The "grandfather" and "grandmother" of Yipirinya School, Eli Rabuntja and Louise Raggett (pictured), say their students now need a secondary school.Speaking at last week's opening of Yipirinya's new school oval, Mr Rabuntja told the Alice News: "Now I'm worried for young people.Sometimes when they grow up they are never coming back to Yipirinya."Too much grog. Father and mother drink, they're drinking too."Can't we have secondary school for these young kids?"Grow them up, learn more."If we send them to Yirara, they won't stop there, they always come back."They start little here, they think of Yipirinya like their mother, they want to stop a long time."The elders want to do something for the young people, keep them here, then get them work, all types of work."At 15, 16, 17 they are drinking."They need proper education, then they can look after themselves."We have to keep them away from trouble, put it in their head not to do the wrong thing."If they listen and learn, they can teach other kids."A secondary school where kids can learn in the two languages, that's the most important thing the Government can do."The Government hasn't said anything yet, we are still waiting."Mrs Raggett, apart from being a founding member of Yipirinya School Council, is also the school's cultural principal.She says she is always at the school, from 7am each morning, "to talk to the young people, girls separate, boys separate until they grow up"."We have a cultural day once a fortnight, men take the boys, old ladies take the girls."Soon we will go on a country visit."We'll be starting a secondary school, we've talked to Bob Collins about that, but we are still waiting. "We want the girls who are nearly women and the boys who are nearly men to come to secondary and learn."They are drinking a lot, down the creek, chasing adults, learning from them."We'd like those kids to stay here, to keep their culture strong."The Government should be worried for these kids but I don't think they are."It is now almost six months since the release of the Bob Collins review of Indigenous education in the Northern Territory. Mr Collins said last December that a response to the review's far-reaching recommendations was expected by March.Meanwhile, there has been a change of Minister. The education portfolio is now in the hands of Chris Lugg. ‘DELIBERATIONS'A spokesman for Mr Lugg says a response to the review is part of budgetary deliberations.The review recognised that there are "large and growing numbers of secondary-school age children in Indigenous communities who are simply not being provided with effective secondary education".While the review was focussed mostly on the situation in remote communities, Yipirinya School Principal Fiona McLoughlin says it is well known that there is a significant group of Aboriginal children in Alice Springs missing out on secondary schooling.She says the NT Department of Education last week granted $40,000 to fund research into exactly who these children are, how many of them there are – estimates vary from dozens to hundreds – and what sort of schooling options they need.The project will be administered by the Secondary Aged Indigenous Reference Group, made up of NTDE principals and the Assistant Secretary, and representatives of community groups such as Yipirinya, IAD, Tangentyere Council and Catholic High.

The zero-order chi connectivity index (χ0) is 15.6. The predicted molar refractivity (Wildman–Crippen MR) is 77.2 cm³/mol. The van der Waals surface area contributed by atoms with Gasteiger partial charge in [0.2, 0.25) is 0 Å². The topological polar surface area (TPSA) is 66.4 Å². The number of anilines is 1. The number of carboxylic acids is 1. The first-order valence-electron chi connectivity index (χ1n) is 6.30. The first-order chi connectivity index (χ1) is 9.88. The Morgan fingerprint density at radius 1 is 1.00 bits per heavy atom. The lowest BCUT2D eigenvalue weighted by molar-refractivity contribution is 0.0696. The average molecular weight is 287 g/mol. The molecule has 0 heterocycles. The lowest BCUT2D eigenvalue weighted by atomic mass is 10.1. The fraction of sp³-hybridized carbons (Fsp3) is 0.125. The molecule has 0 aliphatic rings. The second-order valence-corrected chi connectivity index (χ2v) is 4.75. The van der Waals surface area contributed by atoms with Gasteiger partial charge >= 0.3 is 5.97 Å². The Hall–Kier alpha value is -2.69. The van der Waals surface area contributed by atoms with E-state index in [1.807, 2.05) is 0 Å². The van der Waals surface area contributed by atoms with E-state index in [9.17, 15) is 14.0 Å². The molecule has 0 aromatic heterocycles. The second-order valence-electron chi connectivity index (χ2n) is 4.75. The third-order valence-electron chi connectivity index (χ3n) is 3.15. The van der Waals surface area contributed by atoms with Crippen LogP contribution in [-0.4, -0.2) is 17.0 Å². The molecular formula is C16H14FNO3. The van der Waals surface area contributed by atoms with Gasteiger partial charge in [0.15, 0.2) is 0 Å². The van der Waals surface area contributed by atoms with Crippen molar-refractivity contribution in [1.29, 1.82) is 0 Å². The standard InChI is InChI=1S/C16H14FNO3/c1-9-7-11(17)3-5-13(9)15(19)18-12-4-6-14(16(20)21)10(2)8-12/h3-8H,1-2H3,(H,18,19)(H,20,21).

Home building costs in Alice Springs are far in excess of prices recommended by two reputable national guides, Rawlinsons and Cordell.Local builders are quoting between $800 and $1200 per square metre, while Rawlinsons recommend between $568 and $626 for residential construction. These prices are calculated as 116 per cent of the Adelaide prices.However, Dave Malone, general manager of the Territory Construction Association (TCA) in Darwin, says these figures are "a guide only" and actual prices can be influenced by several factors.These include the market values of existing homes in Alice Springs – still amongst the highest in Australia – and workload for builders at the time.Industry sources say most builders are flat out at the moment as customers are seeking to purchase materials before the GST comes into force on July 1. Mr Malone says builders aren't making "the huge amount of profit people like to think."According to the Tax Office their average net return is just three per cent, says Mr Malone.Large firms quote on the "first principle basis", which means the builder obtains competitive quotes from suppliers for all materials, and adds the labour cost to arrive at his quote. Michael Sitzler, of Sitzler Brothers, who don't operate in the residential field, says this is how his company produces quotations for the commercial and industrial projects his firm specialises in.However, many home builders simply quote a square meter price with seemingly little regard to the complexity or otherwise of the job.Freight costs are often blamed for the high prices although the majority of the heavy materials – cement and bricks – are locally made.Mr Sitzler says the local manufacturers, Bonnanis & CSR, are "very competitive". However, he says the remaining building materials are "not easily packaged" and may attract freight charges in excess of the normal tonne rate. Another factor in the high costs appears to be the relative shortage of builders.The TCA, which currently has no staff in Alice Springs, says it doesn't know how many builders are currently operating in the town.Only a handful belong to the TCA. Builders in the NT are not licensed, although the NT Government will give its contracts only to firms which are approved by Contractor Accreditation Ltd, a private firm vetting firms competing for public works tenderers.Builders' work, too, is checked by private firms, "certifiers" which issue building permits, and later permits to occupy.The Department of Lands, Planning & Environment is at arm's length from the process, merely auditing certifiers from time to time.Yet the number of builders – about 20 in the yellow pages – is very small, according to John Duncalfe, Manager, Dispute Resolution with the Queensland Master Builders' Association.He says there would be about twice as many builders per head of population in Brisbane.Local industry sources say that another price factor is the absence of large scale project builders such as A V Jennings.As big buyers these save up to 20 per cent on the cost of steel, blocks and other materials, while the "little guy" buys at normal trade rates.Meanwhile Mr Malone says there should be a voluntary scheme for insolvency insurance for builders, as exists everywhere else in Australia.This would protect buyers and present disasters such as the recent Bayview Homes affair in Darwin. The insurer would also provide a check of the financial integrity of building firms.